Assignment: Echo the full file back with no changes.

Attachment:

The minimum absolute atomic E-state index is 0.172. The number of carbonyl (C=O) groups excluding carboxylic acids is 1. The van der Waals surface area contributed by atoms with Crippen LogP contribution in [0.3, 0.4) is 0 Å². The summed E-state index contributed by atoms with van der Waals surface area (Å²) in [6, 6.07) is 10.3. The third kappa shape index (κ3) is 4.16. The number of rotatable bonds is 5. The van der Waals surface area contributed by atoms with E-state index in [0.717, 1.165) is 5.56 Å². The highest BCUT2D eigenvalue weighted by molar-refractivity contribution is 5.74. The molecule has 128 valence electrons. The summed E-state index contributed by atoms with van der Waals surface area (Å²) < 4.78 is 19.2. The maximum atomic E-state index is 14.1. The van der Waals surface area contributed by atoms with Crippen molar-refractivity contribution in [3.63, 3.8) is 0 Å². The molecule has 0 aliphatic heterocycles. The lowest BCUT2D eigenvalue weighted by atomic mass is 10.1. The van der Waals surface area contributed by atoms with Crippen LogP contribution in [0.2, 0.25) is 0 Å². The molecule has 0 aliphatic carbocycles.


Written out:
The minimum absolute atomic E-state index is 0.172. The number of carbonyl (C=O) groups excluding carboxylic acids is 1. The van der Waals surface area contributed by atoms with Crippen LogP contribution in [0.3, 0.4) is 0 Å². The summed E-state index contributed by atoms with van der Waals surface area (Å²) in [6, 6.07) is 10.3. The third kappa shape index (κ3) is 4.16. The number of rotatable bonds is 5. The van der Waals surface area contributed by atoms with E-state index in [0.717, 1.165) is 5.56 Å². The highest BCUT2D eigenvalue weighted by molar-refractivity contribution is 5.74. The molecule has 128 valence electrons. The summed E-state index contributed by atoms with van der Waals surface area (Å²) < 4.78 is 19.2. The maximum atomic E-state index is 14.1. The van der Waals surface area contributed by atoms with Crippen molar-refractivity contribution in [3.63, 3.8) is 0 Å². The molecule has 0 aliphatic heterocycles. The lowest BCUT2D eigenvalue weighted by atomic mass is 10.1. The van der Waals surface area contributed by atoms with Crippen LogP contribution in [0.2, 0.25) is 0 Å². The molecule has 0 aliphatic carbocycles.